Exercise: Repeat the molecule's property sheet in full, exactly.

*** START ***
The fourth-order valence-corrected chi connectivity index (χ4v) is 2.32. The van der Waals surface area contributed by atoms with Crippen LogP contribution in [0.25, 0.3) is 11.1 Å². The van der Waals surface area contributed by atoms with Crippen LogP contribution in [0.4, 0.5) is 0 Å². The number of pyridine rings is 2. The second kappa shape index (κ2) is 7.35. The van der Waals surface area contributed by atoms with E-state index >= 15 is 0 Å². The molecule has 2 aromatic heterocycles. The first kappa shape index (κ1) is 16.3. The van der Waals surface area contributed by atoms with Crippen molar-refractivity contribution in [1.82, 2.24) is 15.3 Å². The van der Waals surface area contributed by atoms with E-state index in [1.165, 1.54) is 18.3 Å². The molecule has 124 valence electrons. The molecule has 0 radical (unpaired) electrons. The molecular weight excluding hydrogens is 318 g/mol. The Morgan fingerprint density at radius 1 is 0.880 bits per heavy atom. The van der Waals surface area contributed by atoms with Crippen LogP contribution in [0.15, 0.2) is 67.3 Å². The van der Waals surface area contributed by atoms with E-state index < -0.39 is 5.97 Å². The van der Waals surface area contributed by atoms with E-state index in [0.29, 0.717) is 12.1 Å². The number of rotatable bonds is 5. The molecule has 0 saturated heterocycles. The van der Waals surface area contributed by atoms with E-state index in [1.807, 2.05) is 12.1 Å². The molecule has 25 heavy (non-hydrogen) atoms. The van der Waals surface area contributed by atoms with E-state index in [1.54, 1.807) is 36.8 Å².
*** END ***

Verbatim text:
The fourth-order valence-corrected chi connectivity index (χ4v) is 2.32. The van der Waals surface area contributed by atoms with Crippen LogP contribution in [0.25, 0.3) is 11.1 Å². The van der Waals surface area contributed by atoms with Crippen LogP contribution in [0.4, 0.5) is 0 Å². The number of pyridine rings is 2. The second kappa shape index (κ2) is 7.35. The van der Waals surface area contributed by atoms with E-state index >= 15 is 0 Å². The molecule has 2 aromatic heterocycles. The first kappa shape index (κ1) is 16.3. The van der Waals surface area contributed by atoms with Crippen molar-refractivity contribution in [1.82, 2.24) is 15.3 Å². The van der Waals surface area contributed by atoms with E-state index in [1.165, 1.54) is 18.3 Å². The molecule has 124 valence electrons. The molecule has 0 radical (unpaired) electrons. The molecular weight excluding hydrogens is 318 g/mol. The Morgan fingerprint density at radius 1 is 0.880 bits per heavy atom. The van der Waals surface area contributed by atoms with Crippen LogP contribution in [0.15, 0.2) is 67.3 Å². The van der Waals surface area contributed by atoms with E-state index < -0.39 is 5.97 Å². The van der Waals surface area contributed by atoms with E-state index in [0.29, 0.717) is 12.1 Å². The number of rotatable bonds is 5. The molecule has 0 saturated heterocycles. The van der Waals surface area contributed by atoms with E-state index in [1.807, 2.05) is 12.1 Å². The molecule has 25 heavy (non-hydrogen) atoms. The van der Waals surface area contributed by atoms with E-state index in [1.54, 1.807) is 36.8 Å².